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Quotes and writing

Discussion in 'Journalism topics only' started by SportsDude, Feb 11, 2007.

  1. slipshod

    slipshod Member

    Unless it's some massive project, I write the lead and insert the best quotes where I think they advance the story as I'm transcribing them. I try to always use quotes that advance the story and not use them just for the sake of using them. I usually know the quotes I want before I transcribe. I just have to find them so I get them right.
  2. Boobie Miles

    Boobie Miles Active Member

    I'm totally with you on both accounts. Often times I'll leave a press conference and think the coach didn't say much but then as I'm writing/transcribing the quotes I find that he said something that fits in perfect. And other times I think I have a lot of good stuff and it just doesn't turn out that way at all.
  3. linotype

    linotype Well-Known Member

    Probably a good idea to use a recorder with a clock/counter on it. Then as you're doing your post-game interviews, scribble down the times and topics -- at 2:30 on the timer Joe Studplayer talks about his winning jumper, at 5:45 he discusses the team's winning streak, etc.

    (And if you're leaving the digital recorder at the podium for a newser, bring along a stopwatch and start the recorder and stopwatch at the same time -- that way you can make note of the times of key quotes, then fast-forward to them for easy transcription.)

    If you know where you're taking the story, that makes it a ton easier to zip between key quotes and build the story from there -- especially if you work for a paper with several editions and you have to file a bulldog just-the-facts lede, then write it thru with quotes for later editions.
  4. I've seen many versions of this debate on here. Three observations:

    1. Quotes are way overused in sports stories. I have a general rule: No more than one for every four grafs of writing.

    2. If you can write it better, and 95 percent of the time you can, say it yourself. Quotes slow the reader down, and the fewer quotes you use, the more the quotes you use will stand out.

    3. I almost never base my lead off a quote (you're my hero, Shockey, but we disagree here). If a quote can hammer home a lead, great, but I'm not circling the wagons around a quote. Those kind of leads seem fake, to me.
  5. One pet peeve of mine is a quote that looks something like this:

    "(The player) told his teammates (Saturday after the game) that hitting the (game-winning free throws) was a very rewarding (feeling)."

    If you have a quote that needs parentheses to clarify, it's 1) such a poor quote you shouldn't be using it in the first place or 2) an indication you need to write a better transition into the quote.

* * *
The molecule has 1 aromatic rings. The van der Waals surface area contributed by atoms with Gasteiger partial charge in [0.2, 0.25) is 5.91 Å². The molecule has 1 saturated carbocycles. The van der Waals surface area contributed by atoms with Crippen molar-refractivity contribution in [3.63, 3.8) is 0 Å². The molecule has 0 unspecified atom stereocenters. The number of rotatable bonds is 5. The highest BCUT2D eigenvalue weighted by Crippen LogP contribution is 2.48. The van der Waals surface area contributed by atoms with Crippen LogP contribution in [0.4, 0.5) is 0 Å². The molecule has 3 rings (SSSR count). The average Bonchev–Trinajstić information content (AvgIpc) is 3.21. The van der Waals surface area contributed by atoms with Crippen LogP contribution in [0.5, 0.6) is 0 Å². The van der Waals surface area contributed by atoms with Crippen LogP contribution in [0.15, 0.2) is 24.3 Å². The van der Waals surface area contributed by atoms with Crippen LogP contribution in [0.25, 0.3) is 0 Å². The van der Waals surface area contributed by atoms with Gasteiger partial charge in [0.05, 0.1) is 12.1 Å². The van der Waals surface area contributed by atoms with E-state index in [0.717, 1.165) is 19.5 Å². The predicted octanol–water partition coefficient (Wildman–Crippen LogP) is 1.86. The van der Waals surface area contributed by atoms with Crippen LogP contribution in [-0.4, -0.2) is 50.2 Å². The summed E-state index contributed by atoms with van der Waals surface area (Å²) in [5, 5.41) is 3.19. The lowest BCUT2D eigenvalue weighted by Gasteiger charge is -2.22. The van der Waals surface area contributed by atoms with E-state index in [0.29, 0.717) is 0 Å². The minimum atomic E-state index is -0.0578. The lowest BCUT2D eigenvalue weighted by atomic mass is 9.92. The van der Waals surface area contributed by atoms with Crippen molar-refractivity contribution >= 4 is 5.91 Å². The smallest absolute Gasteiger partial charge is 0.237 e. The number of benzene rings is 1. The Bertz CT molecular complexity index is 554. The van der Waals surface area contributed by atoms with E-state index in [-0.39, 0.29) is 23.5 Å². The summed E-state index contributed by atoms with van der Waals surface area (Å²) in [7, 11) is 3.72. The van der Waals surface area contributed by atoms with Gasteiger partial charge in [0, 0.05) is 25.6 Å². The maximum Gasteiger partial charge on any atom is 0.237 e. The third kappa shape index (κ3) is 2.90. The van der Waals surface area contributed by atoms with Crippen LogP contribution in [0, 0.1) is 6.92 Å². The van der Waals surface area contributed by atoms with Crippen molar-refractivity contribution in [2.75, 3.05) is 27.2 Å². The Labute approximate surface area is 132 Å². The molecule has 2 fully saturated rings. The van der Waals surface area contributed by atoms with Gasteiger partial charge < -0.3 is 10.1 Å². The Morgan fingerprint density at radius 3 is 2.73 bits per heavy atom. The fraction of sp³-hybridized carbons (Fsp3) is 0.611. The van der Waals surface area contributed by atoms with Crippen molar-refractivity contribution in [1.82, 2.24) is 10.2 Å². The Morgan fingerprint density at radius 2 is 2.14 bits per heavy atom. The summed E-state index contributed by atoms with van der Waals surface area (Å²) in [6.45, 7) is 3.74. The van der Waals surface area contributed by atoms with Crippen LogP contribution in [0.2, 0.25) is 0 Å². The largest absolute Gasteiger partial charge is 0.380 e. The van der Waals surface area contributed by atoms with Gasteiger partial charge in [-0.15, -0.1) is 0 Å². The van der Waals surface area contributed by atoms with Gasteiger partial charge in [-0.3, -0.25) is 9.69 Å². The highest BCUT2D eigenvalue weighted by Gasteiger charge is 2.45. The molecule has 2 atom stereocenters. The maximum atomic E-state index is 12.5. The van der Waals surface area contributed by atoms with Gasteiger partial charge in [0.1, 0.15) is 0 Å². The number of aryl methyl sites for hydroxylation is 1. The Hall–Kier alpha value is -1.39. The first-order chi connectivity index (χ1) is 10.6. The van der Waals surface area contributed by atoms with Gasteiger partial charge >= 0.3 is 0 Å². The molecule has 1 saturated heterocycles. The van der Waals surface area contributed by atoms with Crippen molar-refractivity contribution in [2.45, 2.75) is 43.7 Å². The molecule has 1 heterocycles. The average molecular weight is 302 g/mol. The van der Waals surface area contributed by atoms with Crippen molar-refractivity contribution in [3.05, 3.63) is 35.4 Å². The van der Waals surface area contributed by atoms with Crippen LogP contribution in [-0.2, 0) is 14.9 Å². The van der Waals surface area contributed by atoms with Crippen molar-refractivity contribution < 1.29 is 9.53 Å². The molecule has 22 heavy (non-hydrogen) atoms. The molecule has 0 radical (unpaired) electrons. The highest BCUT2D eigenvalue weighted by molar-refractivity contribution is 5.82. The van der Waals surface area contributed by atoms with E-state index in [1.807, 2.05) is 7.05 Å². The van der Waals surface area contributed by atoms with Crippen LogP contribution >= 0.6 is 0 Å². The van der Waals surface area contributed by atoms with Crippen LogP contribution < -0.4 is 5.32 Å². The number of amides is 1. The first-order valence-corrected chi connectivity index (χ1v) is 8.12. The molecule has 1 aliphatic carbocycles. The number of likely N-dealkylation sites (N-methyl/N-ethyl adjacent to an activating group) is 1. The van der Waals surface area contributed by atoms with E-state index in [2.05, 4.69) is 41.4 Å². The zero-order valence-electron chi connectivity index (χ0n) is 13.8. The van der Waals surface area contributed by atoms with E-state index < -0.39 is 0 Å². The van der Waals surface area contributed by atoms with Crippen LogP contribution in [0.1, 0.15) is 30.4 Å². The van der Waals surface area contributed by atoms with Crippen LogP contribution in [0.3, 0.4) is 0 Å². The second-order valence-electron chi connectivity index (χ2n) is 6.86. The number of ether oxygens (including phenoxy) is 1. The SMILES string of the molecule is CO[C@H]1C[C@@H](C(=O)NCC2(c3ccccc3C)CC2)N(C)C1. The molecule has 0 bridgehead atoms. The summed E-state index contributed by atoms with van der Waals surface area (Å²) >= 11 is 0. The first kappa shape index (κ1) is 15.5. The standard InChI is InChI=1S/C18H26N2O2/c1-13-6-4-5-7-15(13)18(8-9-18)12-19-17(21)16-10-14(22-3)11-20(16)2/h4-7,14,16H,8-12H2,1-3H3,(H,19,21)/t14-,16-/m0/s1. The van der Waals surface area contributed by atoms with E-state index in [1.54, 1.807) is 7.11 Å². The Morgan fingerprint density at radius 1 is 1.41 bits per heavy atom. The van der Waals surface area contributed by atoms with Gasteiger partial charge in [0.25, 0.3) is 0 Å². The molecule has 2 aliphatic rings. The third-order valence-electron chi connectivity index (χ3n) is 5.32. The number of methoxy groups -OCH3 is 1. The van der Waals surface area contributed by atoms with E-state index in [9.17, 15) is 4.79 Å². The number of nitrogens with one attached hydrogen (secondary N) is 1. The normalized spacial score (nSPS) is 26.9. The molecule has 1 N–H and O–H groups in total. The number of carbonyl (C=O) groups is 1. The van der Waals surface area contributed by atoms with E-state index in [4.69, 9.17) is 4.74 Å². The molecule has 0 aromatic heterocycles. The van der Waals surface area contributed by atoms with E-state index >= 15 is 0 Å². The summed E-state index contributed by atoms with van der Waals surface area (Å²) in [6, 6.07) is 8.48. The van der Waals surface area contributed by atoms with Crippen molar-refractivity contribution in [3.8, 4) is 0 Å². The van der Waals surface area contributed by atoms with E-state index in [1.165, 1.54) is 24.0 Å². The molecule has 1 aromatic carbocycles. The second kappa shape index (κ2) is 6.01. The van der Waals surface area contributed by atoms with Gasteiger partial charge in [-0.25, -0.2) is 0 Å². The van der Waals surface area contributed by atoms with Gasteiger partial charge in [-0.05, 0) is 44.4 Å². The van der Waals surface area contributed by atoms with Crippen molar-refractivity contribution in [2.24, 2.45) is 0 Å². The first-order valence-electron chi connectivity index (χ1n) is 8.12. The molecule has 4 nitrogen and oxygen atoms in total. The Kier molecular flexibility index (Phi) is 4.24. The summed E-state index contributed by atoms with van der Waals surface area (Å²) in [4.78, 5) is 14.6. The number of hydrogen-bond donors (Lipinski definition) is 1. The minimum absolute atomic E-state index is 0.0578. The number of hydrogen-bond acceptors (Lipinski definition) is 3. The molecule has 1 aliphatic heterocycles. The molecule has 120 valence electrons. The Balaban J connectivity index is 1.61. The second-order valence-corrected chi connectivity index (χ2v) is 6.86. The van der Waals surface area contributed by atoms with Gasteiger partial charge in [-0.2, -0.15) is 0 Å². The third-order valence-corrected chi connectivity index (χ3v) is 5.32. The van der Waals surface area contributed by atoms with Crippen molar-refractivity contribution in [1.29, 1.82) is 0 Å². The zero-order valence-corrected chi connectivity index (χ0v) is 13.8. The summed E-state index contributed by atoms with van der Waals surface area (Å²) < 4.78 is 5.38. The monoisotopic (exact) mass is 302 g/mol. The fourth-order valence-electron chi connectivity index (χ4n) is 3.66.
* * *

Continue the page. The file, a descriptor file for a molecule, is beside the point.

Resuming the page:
6. Montezuma's Revenge

    Montezuma's Revenge Active Member

    Wow. I disagree with every rule you cite. I say quotes move along the story, if you know how to set 'em up. I've made a decent career out of knowing how to set up a quote -- and how to use the quotes as a vehicle to advance the story. My gift in this world -- and God, I wish I had a more lucrative one -- is that I can make 50 inches read like 30, 40 read like 20, etc. And knowing how to use quotes is a big part of it.

    Yes, quotes slow down the story if you're using five-sentence meanderings about people stepping up, blah, blah, blah. But I think the eyes glaze if you've got graf after graf of a writer masturbating on his keyboard.
  7. SoSueMe

    SoSueMe Active Member

    Transcribe my quotes in order. Then arrange them from most powerful to least. And then I delete the shitty ones, so I'm not attempted to use just to use them or fill space.

    Quotes need to ADD something to the story (i.e. emotion from the athlete or coach), something I, the fan or the reader couldn't feel, say, etc.

    I always have a list of potential directions the game/feature/story can go. I'm not saying my story is written beforehand. But I note things I should watch for (i.e. injuries, returns, adversity, playoff standings, etc.)

    If something crazy or out of the ordinary happens, there's my lead. I try to look for something personal, quirky etc. in the gamers.
  8. mike311gd

    mike311gd Active Member

    Agreed. If I'm doing prep reporting, I'll write the box, then the quotes before I tackle the story. That way, there shouldn't be any road-blocks in my way, especially that big, black dude from G.I. Joe.
  9. fishwrapper

    fishwrapper Active Member

    "Quotes are overrated."
  10. Breakyoself

    Breakyoself Member

    i write the story in my head after interview on drive back to work or when sitting down and seeting up shop. then add in quotes that i liked from coaches or players. usually lead is based off something that happened in the game or meaning of a win, and quotes reflect that shit.
  11. fishwrapper

    fishwrapper Active Member

    Anyone else use this formula? I've never seen it done this way.
  12. Breakyoself

    Breakyoself Member

    what is weird? i eventually type it out, but i go through how i want the story to sound in my head as I get ready to do so. i would think we should all be thinking of the story during a game or right after an interview.
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